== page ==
A green grocer and some retail has been proposed for the Fifth Street side, as well as leasing from Capital Metro temporary on-site parking across the street. Behind the building three levels of an underground garage would be built to serve the project.

A steep 22-foot rise between Fifth Street and Sixth Streets puts the Sixth Street side on a different level, allowing it to accommodate six levels of space. The first level would be smaller parcels of “user-friendly” retail space around a central plaza with plenty of green space, Bauman said. The uses targeted would include restaurants, a post office, a deli, a walk-up bank teller and small shops, but “not anything like The Gap,” Bauman told commissioners.

The second and third stories would each contain office and executive suites. Bauman said the developer had already turned away a tenant interested in 40,000 square feet of space. It was simply “too big,” he said. A business incubation and video conference center, about 14,000 square feet, would be built for local business and educational use.

The top three floors would be tiered office and residential space that developers are still configuring. Bauman said the residential units would range from 450 feet to 1,600 feet. Some units would be set aside for moderate income tenants, while others would be earmarked for elderly housing, with shared living spaces, he said.

The property is configured CS (commercial services) on one side and CS-1 (alcohol service) on the other. Z Development will need a number of variances to the East Cesar Chavez Neighborhood Plan build the project, mainly to increase its density.

The developer wants to build out to the property lines, getting rid of the 10-foot setback. They will also ask for a height variance to build up to 90 feet—30 feet above the height allowed under the neighborhood plan. Bauman stressed the façade on the street would be no more than 60 feet and the various buildings would stair-step up without interfering with the existing view corridors.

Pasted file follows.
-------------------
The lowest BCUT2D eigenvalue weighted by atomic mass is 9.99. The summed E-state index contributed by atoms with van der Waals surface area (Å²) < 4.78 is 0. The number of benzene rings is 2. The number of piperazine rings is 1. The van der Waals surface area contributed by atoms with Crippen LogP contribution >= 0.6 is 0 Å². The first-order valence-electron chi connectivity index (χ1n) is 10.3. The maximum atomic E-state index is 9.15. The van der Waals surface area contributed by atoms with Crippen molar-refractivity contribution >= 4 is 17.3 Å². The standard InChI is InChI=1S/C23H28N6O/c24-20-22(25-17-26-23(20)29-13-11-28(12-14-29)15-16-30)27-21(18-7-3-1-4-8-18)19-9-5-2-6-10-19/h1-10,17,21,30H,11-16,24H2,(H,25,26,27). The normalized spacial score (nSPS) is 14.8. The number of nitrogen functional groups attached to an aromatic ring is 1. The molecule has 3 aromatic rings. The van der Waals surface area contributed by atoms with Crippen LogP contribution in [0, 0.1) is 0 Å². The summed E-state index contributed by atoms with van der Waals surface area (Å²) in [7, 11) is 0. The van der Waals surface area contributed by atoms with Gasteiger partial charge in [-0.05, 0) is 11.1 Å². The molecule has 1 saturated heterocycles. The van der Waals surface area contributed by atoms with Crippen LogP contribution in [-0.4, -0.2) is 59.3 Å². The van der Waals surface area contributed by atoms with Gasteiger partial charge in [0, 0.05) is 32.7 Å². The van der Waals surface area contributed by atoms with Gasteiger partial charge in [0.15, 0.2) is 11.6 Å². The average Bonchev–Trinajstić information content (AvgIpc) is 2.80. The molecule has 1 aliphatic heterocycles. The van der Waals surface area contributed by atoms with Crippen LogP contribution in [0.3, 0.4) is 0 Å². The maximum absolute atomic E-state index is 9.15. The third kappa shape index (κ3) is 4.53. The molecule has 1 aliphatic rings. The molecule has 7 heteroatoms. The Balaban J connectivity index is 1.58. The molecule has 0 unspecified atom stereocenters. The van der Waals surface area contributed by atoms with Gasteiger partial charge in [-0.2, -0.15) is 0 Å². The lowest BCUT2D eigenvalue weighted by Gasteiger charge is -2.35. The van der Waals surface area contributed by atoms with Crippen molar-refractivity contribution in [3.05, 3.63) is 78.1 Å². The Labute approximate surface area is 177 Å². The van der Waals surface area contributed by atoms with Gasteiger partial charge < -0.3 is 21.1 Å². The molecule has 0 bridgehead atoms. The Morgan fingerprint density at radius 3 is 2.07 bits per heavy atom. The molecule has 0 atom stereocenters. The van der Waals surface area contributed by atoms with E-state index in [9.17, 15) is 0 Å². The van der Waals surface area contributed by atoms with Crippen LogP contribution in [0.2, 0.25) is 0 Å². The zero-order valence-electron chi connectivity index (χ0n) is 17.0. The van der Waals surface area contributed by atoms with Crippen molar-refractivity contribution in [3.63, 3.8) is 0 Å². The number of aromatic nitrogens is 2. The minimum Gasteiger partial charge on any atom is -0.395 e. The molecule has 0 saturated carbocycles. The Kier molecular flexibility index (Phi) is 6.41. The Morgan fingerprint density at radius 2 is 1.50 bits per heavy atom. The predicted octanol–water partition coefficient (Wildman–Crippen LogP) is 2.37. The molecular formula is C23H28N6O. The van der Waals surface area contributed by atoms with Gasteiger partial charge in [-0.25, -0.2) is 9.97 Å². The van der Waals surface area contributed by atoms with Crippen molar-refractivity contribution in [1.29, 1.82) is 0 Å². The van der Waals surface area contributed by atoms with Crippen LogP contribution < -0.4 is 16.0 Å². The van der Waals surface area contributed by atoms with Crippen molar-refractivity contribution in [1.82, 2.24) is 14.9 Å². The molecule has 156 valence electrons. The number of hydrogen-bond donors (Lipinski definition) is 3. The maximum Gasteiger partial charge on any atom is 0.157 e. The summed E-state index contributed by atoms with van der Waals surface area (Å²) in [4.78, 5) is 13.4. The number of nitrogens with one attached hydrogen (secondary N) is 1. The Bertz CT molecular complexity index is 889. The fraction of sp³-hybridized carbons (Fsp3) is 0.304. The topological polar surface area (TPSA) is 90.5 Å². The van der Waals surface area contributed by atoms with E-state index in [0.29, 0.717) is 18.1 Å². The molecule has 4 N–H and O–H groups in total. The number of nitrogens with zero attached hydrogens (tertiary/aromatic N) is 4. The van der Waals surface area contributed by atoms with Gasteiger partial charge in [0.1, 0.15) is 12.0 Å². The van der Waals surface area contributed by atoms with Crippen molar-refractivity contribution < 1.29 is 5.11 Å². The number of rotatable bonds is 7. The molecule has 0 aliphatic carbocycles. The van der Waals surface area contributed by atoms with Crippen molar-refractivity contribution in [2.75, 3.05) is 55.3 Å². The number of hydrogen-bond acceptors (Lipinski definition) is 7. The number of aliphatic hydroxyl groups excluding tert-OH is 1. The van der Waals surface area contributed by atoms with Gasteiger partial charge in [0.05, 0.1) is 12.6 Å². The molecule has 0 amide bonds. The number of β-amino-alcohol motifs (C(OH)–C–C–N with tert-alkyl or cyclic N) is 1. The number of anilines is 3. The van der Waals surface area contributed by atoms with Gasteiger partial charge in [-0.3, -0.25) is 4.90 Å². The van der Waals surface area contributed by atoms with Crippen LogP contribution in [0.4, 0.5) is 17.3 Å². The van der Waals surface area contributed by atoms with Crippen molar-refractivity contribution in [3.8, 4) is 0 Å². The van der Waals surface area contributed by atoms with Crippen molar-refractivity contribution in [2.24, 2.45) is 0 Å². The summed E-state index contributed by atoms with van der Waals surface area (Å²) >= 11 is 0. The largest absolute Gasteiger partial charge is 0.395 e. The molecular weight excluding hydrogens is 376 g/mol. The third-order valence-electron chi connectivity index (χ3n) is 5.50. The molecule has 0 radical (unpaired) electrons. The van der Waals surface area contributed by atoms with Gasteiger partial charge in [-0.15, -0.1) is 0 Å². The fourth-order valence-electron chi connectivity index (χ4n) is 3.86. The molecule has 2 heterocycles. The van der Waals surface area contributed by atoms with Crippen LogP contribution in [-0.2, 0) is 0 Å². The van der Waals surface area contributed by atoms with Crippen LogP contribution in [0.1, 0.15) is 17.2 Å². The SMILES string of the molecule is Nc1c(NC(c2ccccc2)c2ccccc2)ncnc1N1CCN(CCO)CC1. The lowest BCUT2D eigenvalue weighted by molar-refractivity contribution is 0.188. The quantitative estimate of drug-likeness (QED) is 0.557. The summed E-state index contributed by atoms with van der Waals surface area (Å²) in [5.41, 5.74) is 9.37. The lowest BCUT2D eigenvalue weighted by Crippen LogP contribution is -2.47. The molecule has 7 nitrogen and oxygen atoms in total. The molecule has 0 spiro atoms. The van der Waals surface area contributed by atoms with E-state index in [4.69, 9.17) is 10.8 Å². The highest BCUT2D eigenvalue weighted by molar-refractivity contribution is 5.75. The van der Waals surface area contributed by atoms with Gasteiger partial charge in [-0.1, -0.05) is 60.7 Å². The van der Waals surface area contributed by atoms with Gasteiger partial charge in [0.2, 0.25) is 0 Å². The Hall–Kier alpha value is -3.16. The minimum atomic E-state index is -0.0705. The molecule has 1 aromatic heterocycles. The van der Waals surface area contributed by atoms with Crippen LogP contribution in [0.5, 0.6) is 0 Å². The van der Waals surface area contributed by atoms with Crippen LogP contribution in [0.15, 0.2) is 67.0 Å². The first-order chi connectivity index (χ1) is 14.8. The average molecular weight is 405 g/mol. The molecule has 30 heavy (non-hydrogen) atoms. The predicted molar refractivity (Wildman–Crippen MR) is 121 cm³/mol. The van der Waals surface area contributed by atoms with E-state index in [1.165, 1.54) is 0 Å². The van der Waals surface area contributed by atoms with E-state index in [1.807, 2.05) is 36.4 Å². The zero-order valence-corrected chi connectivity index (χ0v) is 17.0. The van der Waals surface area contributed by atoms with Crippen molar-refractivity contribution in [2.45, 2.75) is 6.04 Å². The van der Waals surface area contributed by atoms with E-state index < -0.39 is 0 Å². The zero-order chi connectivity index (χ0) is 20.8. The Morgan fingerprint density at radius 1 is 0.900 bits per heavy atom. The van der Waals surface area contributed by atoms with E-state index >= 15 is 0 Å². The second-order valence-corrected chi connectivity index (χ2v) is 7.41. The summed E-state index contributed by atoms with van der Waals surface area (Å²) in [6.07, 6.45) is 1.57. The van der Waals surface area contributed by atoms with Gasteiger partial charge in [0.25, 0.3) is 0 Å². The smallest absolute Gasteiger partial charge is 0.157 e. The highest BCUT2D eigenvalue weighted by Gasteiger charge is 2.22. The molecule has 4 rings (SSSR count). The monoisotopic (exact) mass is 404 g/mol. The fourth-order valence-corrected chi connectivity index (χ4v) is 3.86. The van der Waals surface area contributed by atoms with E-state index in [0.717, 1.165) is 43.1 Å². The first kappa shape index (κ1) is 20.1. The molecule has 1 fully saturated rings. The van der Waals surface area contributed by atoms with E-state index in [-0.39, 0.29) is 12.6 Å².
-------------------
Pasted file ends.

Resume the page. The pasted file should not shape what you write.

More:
Z Development will also ask for a floor-to-area ratio variance of 5:1. The current neighborhood plan specifies a 2:1 ratio. And the developer will ask the city to allow small panel trucks to back into the green grocer on Fifth Street because the side streets alongside the project are too narrow to allow large trucks to maneuver.

The Design Commission assigned the panel of Commissioners Joan Hyde, Girard Kinney and Perry Lorenz to draw up a recommendation on whether to support the variances. The recommendation will be presented to the full commission at the first meeting in January.

On Thursday Anderson said, “If all goes well, I hope to begin the city permitting process in January.” He said that getting final approval from the East Cesar Chavez Neighborhood Planning Team and the Design Commission were prerequisites to beginning the site plan approval process.

The Zoning and Platting Commission this week reaffirmed its decision to endorse a zoning change that may help an airport area landowner convince a major pharmaceutical company to develop his 172-acre tract. The commission made some minor modifications to restrictions it recommended last week for the property on FM 973, but continued support of the basic change to LI (light industrial) zoning. Consultant Jim Wittliff is seeking the change to facilitate what the Greater Austin Chamber of Commerce has dubbed ‘Project Atlantis’ to protect the name of the firm. (See In Fact Daily, Nov. 20, 2002. )

Most of the conditions adopted by the ZAP would not affect development of the site if the pharmaceutical company acquires it. However, commissioners are concerned about the presence of such a large tract of industrial property should the company elect to locate its facility elsewhere. Last month, the commission outlined a lengthy and complex series of conditions for development of the property. “One reason we brought it back to reconsider it was that it was a very complicated motion,” said Commissioner Keith Jackson . “We brought it back so we could see, in its entirety, what was done.”

The original motion was to apply the set-back, cut-and-fill and landscaping restrictions established for the nearby Interport North PDA to the tract. Those conditions included a lengthy list of prohibited uses, which the ZAP amended slightly Tuesday night.